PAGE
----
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Chapter 8 - Critical care imaging modalities

from Section I: - Specific features of critical care medicine

Published online by Cambridge University Press:  06 July 2010

Edited by
Edited in association with
Fang Gao Smith
Affiliation:
University of Warwick
Joyce Yeung
Affiliation:
West Midlands Deanery
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Summary

The reason for the imaging request should be stated on the referral form to allow the most appropriate imaging technique to be used. It may be helpful to discuss the clinical problem with a radiologist. Most hospitals in the UK now use a picture archiving and communication system (PACS) to store X-ray, computed tomography (CT), magnetic resonance imaging (MRI) and ultrasound examination images directly onto the hospital computer system. This chapter discusses X-ray imaging that includes chest X-ray and abdominal X-ray, and CT scanning that includes CT head, CT cervical spine, CT chest, and CT abdomen. Nuclear medicine techniques are useful in searching for occult foci of infection by the administration of radioactive labelled white blood cells. Doppler ultrasound uses alterations in reflection of the ultrasound beam by flowing blood cells and can be used to assess either arterial or venous flow.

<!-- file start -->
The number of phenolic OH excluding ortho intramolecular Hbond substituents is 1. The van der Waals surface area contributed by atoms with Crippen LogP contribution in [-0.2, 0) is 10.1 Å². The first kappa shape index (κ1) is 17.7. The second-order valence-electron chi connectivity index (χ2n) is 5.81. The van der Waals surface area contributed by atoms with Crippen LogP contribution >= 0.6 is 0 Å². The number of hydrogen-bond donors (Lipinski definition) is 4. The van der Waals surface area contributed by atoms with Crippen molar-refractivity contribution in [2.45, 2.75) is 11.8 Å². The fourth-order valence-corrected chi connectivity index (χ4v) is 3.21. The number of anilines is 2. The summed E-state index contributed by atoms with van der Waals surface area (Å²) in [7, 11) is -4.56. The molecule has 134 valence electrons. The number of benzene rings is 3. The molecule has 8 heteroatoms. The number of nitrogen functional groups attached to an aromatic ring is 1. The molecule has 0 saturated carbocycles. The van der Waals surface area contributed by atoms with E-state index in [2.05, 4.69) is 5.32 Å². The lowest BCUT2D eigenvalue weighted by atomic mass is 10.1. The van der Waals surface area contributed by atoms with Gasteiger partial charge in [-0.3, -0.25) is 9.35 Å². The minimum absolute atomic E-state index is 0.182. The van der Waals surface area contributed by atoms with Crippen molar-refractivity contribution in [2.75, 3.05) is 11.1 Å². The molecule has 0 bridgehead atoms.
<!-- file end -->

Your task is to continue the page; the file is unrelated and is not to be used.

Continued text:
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Publisher: Cambridge University Press
Print publication year: 2010

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